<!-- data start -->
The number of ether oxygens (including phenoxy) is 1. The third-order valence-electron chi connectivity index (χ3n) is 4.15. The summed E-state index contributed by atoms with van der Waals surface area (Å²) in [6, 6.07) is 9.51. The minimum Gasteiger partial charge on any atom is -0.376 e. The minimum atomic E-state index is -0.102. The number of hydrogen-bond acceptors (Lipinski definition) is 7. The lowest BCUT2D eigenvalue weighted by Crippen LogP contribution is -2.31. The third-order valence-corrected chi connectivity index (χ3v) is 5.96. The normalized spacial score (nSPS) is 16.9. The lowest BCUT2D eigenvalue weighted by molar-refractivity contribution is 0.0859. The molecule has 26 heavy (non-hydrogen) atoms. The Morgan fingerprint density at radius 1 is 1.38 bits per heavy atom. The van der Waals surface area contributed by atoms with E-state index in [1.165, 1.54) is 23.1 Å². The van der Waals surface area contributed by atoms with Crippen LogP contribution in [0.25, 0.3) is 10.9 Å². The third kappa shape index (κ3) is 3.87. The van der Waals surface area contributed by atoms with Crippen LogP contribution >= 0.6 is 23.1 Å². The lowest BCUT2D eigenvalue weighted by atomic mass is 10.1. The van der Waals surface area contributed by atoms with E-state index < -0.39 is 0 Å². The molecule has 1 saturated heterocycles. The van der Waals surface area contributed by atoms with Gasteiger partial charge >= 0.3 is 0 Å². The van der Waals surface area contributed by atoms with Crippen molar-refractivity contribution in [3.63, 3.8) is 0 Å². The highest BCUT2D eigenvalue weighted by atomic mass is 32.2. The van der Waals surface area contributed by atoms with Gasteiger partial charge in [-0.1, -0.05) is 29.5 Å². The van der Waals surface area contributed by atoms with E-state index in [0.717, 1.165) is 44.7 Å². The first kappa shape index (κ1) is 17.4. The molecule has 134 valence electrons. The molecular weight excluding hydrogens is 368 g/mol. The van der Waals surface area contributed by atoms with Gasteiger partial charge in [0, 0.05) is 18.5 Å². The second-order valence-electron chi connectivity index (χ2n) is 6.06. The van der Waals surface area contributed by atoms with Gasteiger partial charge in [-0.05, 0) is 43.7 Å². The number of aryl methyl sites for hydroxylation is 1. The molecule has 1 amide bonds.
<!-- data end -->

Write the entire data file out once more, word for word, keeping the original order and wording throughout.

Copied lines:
The number of ether oxygens (including phenoxy) is 1. The third-order valence-electron chi connectivity index (χ3n) is 4.15. The summed E-state index contributed by atoms with van der Waals surface area (Å²) in [6, 6.07) is 9.51. The minimum Gasteiger partial charge on any atom is -0.376 e. The minimum atomic E-state index is -0.102. The number of hydrogen-bond acceptors (Lipinski definition) is 7. The lowest BCUT2D eigenvalue weighted by Crippen LogP contribution is -2.31. The third-order valence-corrected chi connectivity index (χ3v) is 5.96. The normalized spacial score (nSPS) is 16.9. The lowest BCUT2D eigenvalue weighted by molar-refractivity contribution is 0.0859. The molecule has 26 heavy (non-hydrogen) atoms. The Morgan fingerprint density at radius 1 is 1.38 bits per heavy atom. The van der Waals surface area contributed by atoms with E-state index in [1.165, 1.54) is 23.1 Å². The van der Waals surface area contributed by atoms with Crippen LogP contribution in [0.25, 0.3) is 10.9 Å². The third kappa shape index (κ3) is 3.87. The van der Waals surface area contributed by atoms with Crippen LogP contribution >= 0.6 is 23.1 Å². The lowest BCUT2D eigenvalue weighted by atomic mass is 10.1. The van der Waals surface area contributed by atoms with E-state index < -0.39 is 0 Å². The molecule has 1 saturated heterocycles. The van der Waals surface area contributed by atoms with Gasteiger partial charge >= 0.3 is 0 Å². The van der Waals surface area contributed by atoms with Crippen molar-refractivity contribution in [3.63, 3.8) is 0 Å². The highest BCUT2D eigenvalue weighted by atomic mass is 32.2. The van der Waals surface area contributed by atoms with Gasteiger partial charge in [-0.1, -0.05) is 29.5 Å². The van der Waals surface area contributed by atoms with E-state index in [0.717, 1.165) is 44.7 Å². The first kappa shape index (κ1) is 17.4. The molecule has 134 valence electrons. The molecular weight excluding hydrogens is 368 g/mol. The van der Waals surface area contributed by atoms with Gasteiger partial charge in [0, 0.05) is 18.5 Å². The second-order valence-electron chi connectivity index (χ2n) is 6.06. The van der Waals surface area contributed by atoms with Gasteiger partial charge in [-0.05, 0) is 43.7 Å². The number of aryl methyl sites for hydroxylation is 1. The molecule has 1 amide bonds.